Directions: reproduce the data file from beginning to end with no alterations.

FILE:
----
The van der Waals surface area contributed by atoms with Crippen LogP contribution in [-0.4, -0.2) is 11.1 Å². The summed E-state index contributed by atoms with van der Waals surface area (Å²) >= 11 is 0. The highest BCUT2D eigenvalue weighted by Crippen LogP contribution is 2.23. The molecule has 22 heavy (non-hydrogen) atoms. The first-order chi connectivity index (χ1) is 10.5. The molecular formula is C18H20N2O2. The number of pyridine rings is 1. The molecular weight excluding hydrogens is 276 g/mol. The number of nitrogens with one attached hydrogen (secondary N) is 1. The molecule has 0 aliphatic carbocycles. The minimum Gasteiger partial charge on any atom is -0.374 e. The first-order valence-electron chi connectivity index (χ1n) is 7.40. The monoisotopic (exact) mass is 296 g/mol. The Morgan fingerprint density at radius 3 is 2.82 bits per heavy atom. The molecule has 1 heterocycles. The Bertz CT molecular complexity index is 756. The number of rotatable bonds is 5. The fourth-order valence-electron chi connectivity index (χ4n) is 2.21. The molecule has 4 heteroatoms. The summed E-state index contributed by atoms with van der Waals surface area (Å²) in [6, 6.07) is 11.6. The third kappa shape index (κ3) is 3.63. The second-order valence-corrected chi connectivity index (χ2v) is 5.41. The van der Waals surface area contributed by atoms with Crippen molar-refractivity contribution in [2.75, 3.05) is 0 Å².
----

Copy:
The van der Waals surface area contributed by atoms with Crippen LogP contribution in [-0.4, -0.2) is 11.1 Å². The summed E-state index contributed by atoms with van der Waals surface area (Å²) >= 11 is 0. The highest BCUT2D eigenvalue weighted by Crippen LogP contribution is 2.23. The molecule has 22 heavy (non-hydrogen) atoms. The first-order chi connectivity index (χ1) is 10.5. The molecular formula is C18H20N2O2. The number of pyridine rings is 1. The molecular weight excluding hydrogens is 276 g/mol. The number of nitrogens with one attached hydrogen (secondary N) is 1. The molecule has 0 aliphatic carbocycles. The minimum Gasteiger partial charge on any atom is -0.374 e. The first-order valence-electron chi connectivity index (χ1n) is 7.40. The monoisotopic (exact) mass is 296 g/mol. The Morgan fingerprint density at radius 3 is 2.82 bits per heavy atom. The molecule has 1 heterocycles. The Bertz CT molecular complexity index is 756. The number of rotatable bonds is 5. The fourth-order valence-electron chi connectivity index (χ4n) is 2.21. The molecule has 4 heteroatoms. The summed E-state index contributed by atoms with van der Waals surface area (Å²) in [6, 6.07) is 11.6. The third kappa shape index (κ3) is 3.63. The second-order valence-corrected chi connectivity index (χ2v) is 5.41. The van der Waals surface area contributed by atoms with Crippen molar-refractivity contribution in [2.75, 3.05) is 0 Å².